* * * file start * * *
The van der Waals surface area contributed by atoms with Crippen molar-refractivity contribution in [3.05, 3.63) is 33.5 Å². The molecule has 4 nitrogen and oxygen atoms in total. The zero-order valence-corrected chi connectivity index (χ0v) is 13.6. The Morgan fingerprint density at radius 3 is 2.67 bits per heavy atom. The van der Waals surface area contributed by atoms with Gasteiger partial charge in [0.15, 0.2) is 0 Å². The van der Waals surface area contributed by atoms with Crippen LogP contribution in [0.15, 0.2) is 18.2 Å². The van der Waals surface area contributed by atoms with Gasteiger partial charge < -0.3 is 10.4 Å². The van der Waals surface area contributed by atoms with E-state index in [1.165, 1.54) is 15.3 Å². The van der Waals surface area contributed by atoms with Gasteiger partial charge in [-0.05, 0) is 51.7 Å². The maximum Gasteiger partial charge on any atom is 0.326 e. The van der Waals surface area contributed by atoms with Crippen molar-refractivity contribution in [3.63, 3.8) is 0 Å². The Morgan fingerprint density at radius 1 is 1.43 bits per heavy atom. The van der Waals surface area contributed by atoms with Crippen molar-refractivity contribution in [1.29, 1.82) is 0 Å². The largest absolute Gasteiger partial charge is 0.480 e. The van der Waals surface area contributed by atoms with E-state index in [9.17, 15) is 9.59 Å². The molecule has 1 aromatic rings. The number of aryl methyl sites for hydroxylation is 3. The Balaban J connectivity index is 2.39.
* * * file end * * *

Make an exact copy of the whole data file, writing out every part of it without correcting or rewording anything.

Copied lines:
The van der Waals surface area contributed by atoms with Crippen molar-refractivity contribution in [3.05, 3.63) is 33.5 Å². The molecule has 4 nitrogen and oxygen atoms in total. The zero-order valence-corrected chi connectivity index (χ0v) is 13.6. The Morgan fingerprint density at radius 3 is 2.67 bits per heavy atom. The van der Waals surface area contributed by atoms with Gasteiger partial charge in [0.15, 0.2) is 0 Å². The van der Waals surface area contributed by atoms with Crippen LogP contribution in [0.15, 0.2) is 18.2 Å². The van der Waals surface area contributed by atoms with Gasteiger partial charge < -0.3 is 10.4 Å². The van der Waals surface area contributed by atoms with E-state index in [1.165, 1.54) is 15.3 Å². The van der Waals surface area contributed by atoms with Gasteiger partial charge in [-0.05, 0) is 51.7 Å². The maximum Gasteiger partial charge on any atom is 0.326 e. The van der Waals surface area contributed by atoms with Crippen molar-refractivity contribution in [3.63, 3.8) is 0 Å². The Morgan fingerprint density at radius 1 is 1.43 bits per heavy atom. The van der Waals surface area contributed by atoms with Crippen molar-refractivity contribution in [1.29, 1.82) is 0 Å². The largest absolute Gasteiger partial charge is 0.480 e. The van der Waals surface area contributed by atoms with E-state index in [9.17, 15) is 9.59 Å². The molecule has 1 aromatic rings. The number of aryl methyl sites for hydroxylation is 3. The Balaban J connectivity index is 2.39.